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RE: REST, Conversations and Reliability

From: Edwin Khodabakchian <edwink@collaxa.com>
Date: Wed, 7 Aug 2002 00:01:05 -0700
To: "'David Orchard'" <dorchard@bea.com>, "'Mark Baker'" <distobj@acm.org>
Cc: <www-ws-arch@w3.org>
Message-ID: <000401c23de0$35d40050$cddffea9@collaxa.net>

+1. Well said Dave.

> -----Original Message-----
> From: www-ws-arch-request@w3.org 
> [mailto:www-ws-arch-request@w3.org] On Behalf Of David Orchard
> Sent: Tuesday, August 06, 2002 8:58 PM
> To: 'Mark Baker'
> Cc: www-ws-arch@w3.org
> Subject: RE: REST, Conversations and Reliability
> 
> 
> 
> I totally agree with the quote.  But the quote was used for 
> different reasons.  In the past, people tried to make 
> distributed systems by "extending" the wire, which is totally 
> broken.  You can't hide the latency/unreliability/etc. of the 
> underlying protocols when building distributed applications.
> 
> But in my world, the Web Service *knows* that it is 
> distributed.  So therefore the application AND the 
> reliability solution both are fully aware of being remote.  
> You are confusing web services that are message-based (which 
> I prefer) with RPC-style (where it looks like a remote 
> procedure call).  That's yet another reason why many of us 
> prefer asynchronous message-based solutions, because it 
> acknowledges the distributed nature of the applications.  You 
> believe that method names in messages=rpc, whereas I equate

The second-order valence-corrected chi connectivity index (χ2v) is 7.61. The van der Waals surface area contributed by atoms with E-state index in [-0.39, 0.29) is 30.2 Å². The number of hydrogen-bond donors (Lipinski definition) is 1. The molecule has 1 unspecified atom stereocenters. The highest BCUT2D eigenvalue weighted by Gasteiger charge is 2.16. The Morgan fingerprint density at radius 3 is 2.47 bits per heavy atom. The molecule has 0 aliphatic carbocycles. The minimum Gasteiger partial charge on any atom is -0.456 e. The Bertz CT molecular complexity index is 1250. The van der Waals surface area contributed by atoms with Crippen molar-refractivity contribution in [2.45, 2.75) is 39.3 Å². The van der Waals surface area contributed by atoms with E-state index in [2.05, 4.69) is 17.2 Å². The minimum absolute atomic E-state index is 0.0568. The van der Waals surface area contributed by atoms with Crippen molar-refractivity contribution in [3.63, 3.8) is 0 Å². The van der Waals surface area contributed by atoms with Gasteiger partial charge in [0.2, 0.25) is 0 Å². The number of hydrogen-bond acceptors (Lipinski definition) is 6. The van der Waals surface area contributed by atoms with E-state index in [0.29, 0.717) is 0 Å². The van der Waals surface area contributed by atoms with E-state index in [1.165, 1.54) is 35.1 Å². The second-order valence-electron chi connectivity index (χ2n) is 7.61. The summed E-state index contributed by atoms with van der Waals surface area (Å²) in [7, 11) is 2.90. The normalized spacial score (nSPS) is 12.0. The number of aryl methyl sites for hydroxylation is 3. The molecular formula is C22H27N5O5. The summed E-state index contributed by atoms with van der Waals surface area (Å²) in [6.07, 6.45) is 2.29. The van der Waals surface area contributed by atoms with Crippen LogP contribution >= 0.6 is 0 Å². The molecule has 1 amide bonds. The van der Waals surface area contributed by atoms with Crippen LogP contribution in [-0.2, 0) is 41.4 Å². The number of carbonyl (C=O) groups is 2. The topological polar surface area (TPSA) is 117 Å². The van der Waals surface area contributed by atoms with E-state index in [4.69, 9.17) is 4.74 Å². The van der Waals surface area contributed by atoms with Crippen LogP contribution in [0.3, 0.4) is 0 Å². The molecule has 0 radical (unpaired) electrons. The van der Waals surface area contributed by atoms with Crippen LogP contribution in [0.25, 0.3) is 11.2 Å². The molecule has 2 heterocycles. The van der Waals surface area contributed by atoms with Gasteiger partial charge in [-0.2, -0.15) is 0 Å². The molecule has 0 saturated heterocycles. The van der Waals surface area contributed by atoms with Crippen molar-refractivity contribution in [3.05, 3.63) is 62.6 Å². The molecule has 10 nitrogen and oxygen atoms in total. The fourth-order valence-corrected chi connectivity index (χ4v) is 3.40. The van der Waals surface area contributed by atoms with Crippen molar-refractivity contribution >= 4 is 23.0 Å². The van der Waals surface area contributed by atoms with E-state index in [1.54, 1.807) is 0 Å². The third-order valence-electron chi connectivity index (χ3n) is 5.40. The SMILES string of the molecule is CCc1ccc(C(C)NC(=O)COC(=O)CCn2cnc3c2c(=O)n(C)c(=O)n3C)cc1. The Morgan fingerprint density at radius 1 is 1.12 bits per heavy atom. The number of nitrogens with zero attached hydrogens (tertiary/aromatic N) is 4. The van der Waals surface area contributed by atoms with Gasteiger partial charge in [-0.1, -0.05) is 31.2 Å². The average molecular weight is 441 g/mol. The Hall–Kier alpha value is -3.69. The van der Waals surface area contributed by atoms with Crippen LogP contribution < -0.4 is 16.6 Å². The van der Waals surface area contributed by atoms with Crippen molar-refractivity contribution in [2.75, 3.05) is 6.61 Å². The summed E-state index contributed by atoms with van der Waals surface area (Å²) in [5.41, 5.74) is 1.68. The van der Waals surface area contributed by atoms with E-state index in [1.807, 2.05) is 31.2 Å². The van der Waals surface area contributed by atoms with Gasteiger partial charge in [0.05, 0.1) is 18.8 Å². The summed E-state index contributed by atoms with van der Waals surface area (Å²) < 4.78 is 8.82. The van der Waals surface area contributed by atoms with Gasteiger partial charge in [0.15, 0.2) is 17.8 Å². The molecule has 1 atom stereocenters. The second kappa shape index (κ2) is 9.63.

> synchronous/hide-the-remote-aspect=rpc.  Interestingly, I 
> think that you equate the containment of "P" in RPC to be 
> sufficient to characterize as RPC, whereas I equate the "R" 
> (that is making a local procedure call look
> remote) and the "C" (synchronous blocking call) to be RPC.  
> Perhaps another way of looking at it.
> 
> Cheers,
> Dave
> 
> > -----Original Message-----
> > From: Mark Baker [mailto:distobj@acm.org]
> > Sent: Tuesday, August 06, 2002 6:55 PM
> > To: David Orchard
> > Cc: www-ws-arch@w3.org
> > Subject: Re: REST, Conversations and Reliability
> >
> >
> > On Tue, Aug 06, 2002 at 03:48:34PM -0700, David Orchard wrote:
> > > But I'll decline the challenge to show proof of something
> > that I'm hoping
> > > we're going to create.  I understand that you think we've
> > tried and failed,
> > > but I think we have some new technology - like the web
> > URIs, XML, SOAP,
> > > WSDL - as well as past experience that will help us.  And I
> > think we can use
> > > these technologies in ways that loosely couple reliability
> > to application
> > > semantics.
> >
> > I just wanted to point out that some aspect of a 
> reliability solution 
> > may be reusable in a loosely coupled manner.  For example, message 
> > ids. But a complete SOAP based reliability solution cannot be.
> >
> > BTW, I just found this, a better description of the 
> infamous "A Note 
> > on Distributed Computing" paper than the paper itself 
> provides (by Jim
> > Waldo, of course);
> >
> >   "In particular, we argued that distributed infrastructures must
> >    present a model of partial failure to the programmer, 
> since only at
> >    the application level can such failure be dealt with; must deal 
> > with
> >    concurrency issues, rather than leaving them to the 
> infrastructure;
> >    and must at the application level realize what parts of 
> the program
> >    are local and what parts are at least potentially remote."
> >
> > http://216.239.39.100/search?q=cache:CbFghclKzoMC:research.sun
> .com/features/tenyears/volcd/papers/intros/I5Waldo.pdf+waldo+n
> ote+on+distrib
> uted+computing&hl=en&ie=UTF-8
> 
> MB
> --
> Mark Baker, CTO, Idokorro Mobile (formerly Planetfred)
> Ottawa, Ontario, CANADA.               distobj@acm.org
> http://www.markbaker.ca        http://www.idokorro.com
> 
> 
Received on Wednesday, 7 August 2002 03:01:18 GMT

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